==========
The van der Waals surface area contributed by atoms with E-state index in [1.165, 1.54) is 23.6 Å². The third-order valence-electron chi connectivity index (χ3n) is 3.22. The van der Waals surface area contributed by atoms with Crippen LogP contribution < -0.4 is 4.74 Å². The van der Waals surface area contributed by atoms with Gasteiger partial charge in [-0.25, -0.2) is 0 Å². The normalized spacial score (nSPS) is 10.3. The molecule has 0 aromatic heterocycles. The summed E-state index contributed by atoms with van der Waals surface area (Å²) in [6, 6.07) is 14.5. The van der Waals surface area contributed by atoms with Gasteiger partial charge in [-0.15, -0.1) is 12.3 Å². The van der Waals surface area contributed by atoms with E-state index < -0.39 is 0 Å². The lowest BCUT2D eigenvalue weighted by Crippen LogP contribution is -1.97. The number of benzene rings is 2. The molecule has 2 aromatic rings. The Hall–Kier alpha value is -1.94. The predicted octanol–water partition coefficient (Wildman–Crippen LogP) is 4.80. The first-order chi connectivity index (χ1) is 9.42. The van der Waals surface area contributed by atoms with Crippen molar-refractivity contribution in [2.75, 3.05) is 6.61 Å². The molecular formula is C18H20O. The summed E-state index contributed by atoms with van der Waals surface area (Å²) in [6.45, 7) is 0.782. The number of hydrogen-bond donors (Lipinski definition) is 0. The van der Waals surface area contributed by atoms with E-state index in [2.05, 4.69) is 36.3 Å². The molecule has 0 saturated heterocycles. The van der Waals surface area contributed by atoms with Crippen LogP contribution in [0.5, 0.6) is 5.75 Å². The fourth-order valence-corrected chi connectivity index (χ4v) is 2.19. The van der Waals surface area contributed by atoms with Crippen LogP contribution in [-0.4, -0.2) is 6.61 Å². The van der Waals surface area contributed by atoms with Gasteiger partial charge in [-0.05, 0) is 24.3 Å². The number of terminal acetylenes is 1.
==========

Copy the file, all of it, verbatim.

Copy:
The van der Waals surface area contributed by atoms with E-state index in [1.165, 1.54) is 23.6 Å². The third-order valence-electron chi connectivity index (χ3n) is 3.22. The van der Waals surface area contributed by atoms with Crippen LogP contribution < -0.4 is 4.74 Å². The van der Waals surface area contributed by atoms with Gasteiger partial charge in [-0.25, -0.2) is 0 Å². The normalized spacial score (nSPS) is 10.3. The molecule has 0 aromatic heterocycles. The summed E-state index contributed by atoms with van der Waals surface area (Å²) in [6, 6.07) is 14.5. The van der Waals surface area contributed by atoms with Gasteiger partial charge in [-0.15, -0.1) is 12.3 Å². The van der Waals surface area contributed by atoms with E-state index < -0.39 is 0 Å². The lowest BCUT2D eigenvalue weighted by Crippen LogP contribution is -1.97. The number of benzene rings is 2. The molecule has 2 aromatic rings. The Hall–Kier alpha value is -1.94. The predicted octanol–water partition coefficient (Wildman–Crippen LogP) is 4.80. The first-order chi connectivity index (χ1) is 9.42. The van der Waals surface area contributed by atoms with Crippen molar-refractivity contribution in [2.75, 3.05) is 6.61 Å². The molecular formula is C18H20O. The summed E-state index contributed by atoms with van der Waals surface area (Å²) in [6.45, 7) is 0.782. The number of hydrogen-bond donors (Lipinski definition) is 0. The van der Waals surface area contributed by atoms with E-state index in [2.05, 4.69) is 36.3 Å². The molecule has 0 saturated heterocycles. The van der Waals surface area contributed by atoms with Crippen LogP contribution in [0.5, 0.6) is 5.75 Å². The fourth-order valence-corrected chi connectivity index (χ4v) is 2.19. The van der Waals surface area contributed by atoms with Crippen LogP contribution in [-0.4, -0.2) is 6.61 Å². The van der Waals surface area contributed by atoms with Gasteiger partial charge in [-0.05, 0) is 24.3 Å². The number of terminal acetylenes is 1.